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Four of 13 nurses working on a casual basis to help examine victims of sexual assault in Manitoba resigned Tuesday, and their union blamed a lack of staffing and support.

“It is very unfortunate that these nurses advocated as fiercely as they did for a program that they clearly are invested in to have seen no meaningful changes from their advocacy,” Darlene Jackson, president of the Manitoba Nurses Union, said in a written statement.

“As a result, we are seeing experienced, skilled nurses leave a program that desperately needs them.”

It is the latest blow to the Sexual Assault Nurse Examiner, or SANE, program at the Health Sciences Centre in Winnipeg, which has failed at times to live up to its plan to operate 24 hours a day, seven days a week.

Casual nurses in the program work full-time in other areas and pick up shifts with SANE in their spare time. They collect evidence of assault and support victims.

The union said earlier this year that some victims were being told to come back later – and not shower in the interim – because no one was available. Nurses have been overwhelmed and stretched thin, the union added.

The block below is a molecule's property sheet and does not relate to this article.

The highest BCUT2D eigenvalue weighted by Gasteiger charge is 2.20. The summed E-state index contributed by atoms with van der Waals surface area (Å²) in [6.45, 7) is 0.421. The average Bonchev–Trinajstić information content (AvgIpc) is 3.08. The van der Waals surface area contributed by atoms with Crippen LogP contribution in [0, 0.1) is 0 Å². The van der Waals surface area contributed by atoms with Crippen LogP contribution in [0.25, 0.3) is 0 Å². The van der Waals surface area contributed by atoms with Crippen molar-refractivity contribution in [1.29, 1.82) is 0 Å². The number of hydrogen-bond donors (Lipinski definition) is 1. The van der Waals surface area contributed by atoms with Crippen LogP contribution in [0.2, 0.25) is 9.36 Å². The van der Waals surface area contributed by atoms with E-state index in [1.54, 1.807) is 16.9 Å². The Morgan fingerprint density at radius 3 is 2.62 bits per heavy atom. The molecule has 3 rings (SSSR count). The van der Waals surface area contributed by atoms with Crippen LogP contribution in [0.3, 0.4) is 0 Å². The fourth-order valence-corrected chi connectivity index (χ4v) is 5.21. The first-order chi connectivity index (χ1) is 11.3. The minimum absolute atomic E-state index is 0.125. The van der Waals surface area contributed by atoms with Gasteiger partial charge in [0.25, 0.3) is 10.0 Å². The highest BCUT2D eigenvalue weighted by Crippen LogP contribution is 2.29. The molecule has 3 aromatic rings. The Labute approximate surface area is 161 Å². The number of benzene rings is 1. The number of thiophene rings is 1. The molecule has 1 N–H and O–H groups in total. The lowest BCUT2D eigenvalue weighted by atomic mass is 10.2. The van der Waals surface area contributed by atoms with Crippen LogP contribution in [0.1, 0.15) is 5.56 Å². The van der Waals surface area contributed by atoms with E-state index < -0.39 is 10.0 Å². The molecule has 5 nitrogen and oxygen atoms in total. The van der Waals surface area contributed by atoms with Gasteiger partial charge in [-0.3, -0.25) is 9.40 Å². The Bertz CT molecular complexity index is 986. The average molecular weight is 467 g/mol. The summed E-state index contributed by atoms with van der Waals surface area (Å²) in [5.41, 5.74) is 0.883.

Health Minister Audrey Gordon said she holds health leaders accountable for the trouble.

“What is unacceptable is that our government a year ago ... committed to staffing this program 24-7 and it hasn’t happened,” Gordon said.

“We have established the funding for the program, the space has been made available at Health Sciences Centre, and the health system leaders need to do more to ensure that those positions are filled.”

The government has also provided funding to convert casual positions to permanent, full-time ones, Gordon added.

Officials at the Health Sciences Centre said they are looking to fill work schedules soon, partly by having physicians pitch in. They are also training new workers to fill the permanent positions.

“Education takes a while, in order for these nurses to be competent and able to do the exams,” said Jennifer Cumpsty, the hospital’s executive director of acute health services.

Six nurses have been hired so far for the seven permanent positions, a provincial health official later said.

The Opposition New Democrats accused the government of ignoring pleas from nurses to fully support the program.

“This news is a direct result of this premier and this minister of health’s refusal to respect the expertise of these nurse-examiners and nurses across our health-care system,” NDP health critic Uzoma Asagwara said.